ANNAPOLIS -- State officials have announced they will increase the commercial daily catch limits for female crabs this fall after determining that it will not have a negative impact on rebuilding the blue crab population.The past two years have seen crab numbers rebound somewhat after crabbing restrictions were instituted as a result of falling stocks. A strong run of female crabs (sooks) occurs in fall, when the females migrate from the upper bay where they spent the summer feeding, growing, having sex and molting to their final adult size down to the lower bay, and the ocean, where they release their planktonic young.
Jody Tull, a waterman from Marion Station who serves on the state's Blue Crab Advisory Committee, said the increase was one of three options offered to watermen by the Department of Natural Resources.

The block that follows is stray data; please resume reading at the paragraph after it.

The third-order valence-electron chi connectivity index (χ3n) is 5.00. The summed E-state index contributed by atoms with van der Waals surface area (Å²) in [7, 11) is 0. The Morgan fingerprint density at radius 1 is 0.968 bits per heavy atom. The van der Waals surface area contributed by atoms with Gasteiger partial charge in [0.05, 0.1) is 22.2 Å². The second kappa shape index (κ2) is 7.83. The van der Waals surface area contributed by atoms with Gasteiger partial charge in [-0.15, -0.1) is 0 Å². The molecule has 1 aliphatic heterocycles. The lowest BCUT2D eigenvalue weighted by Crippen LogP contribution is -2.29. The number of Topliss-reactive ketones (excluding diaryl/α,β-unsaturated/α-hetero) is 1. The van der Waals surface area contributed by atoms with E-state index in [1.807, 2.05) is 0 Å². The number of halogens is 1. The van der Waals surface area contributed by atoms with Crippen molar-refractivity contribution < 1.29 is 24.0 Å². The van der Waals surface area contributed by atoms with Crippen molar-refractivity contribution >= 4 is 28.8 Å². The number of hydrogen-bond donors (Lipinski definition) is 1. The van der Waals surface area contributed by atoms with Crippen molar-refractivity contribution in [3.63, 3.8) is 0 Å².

This year, DNR will increase daily female catch limits between Sept. 1 and Nov. 10.
A crabber with a Limited Crab Catcher License will be allowed to land 12 bushels a day, an increase of two bushels compared with the same period last year...
In Maryland, male crabs, Jimmies, are the most highly prized for consumption at the traditional Maryland crab feed. Many people will refuse to buy females (sooks), and as a result, their price tends to be much lower. Females do, however, form a substantial part of the commercial catch which goes to picking houses, and are shipped all over as crab meat. No one can see the sex of crab meat...
Is it too early to start increasing the take of crabs, particularly the take of "pregnant" females? I guess we'll find out in a few years.
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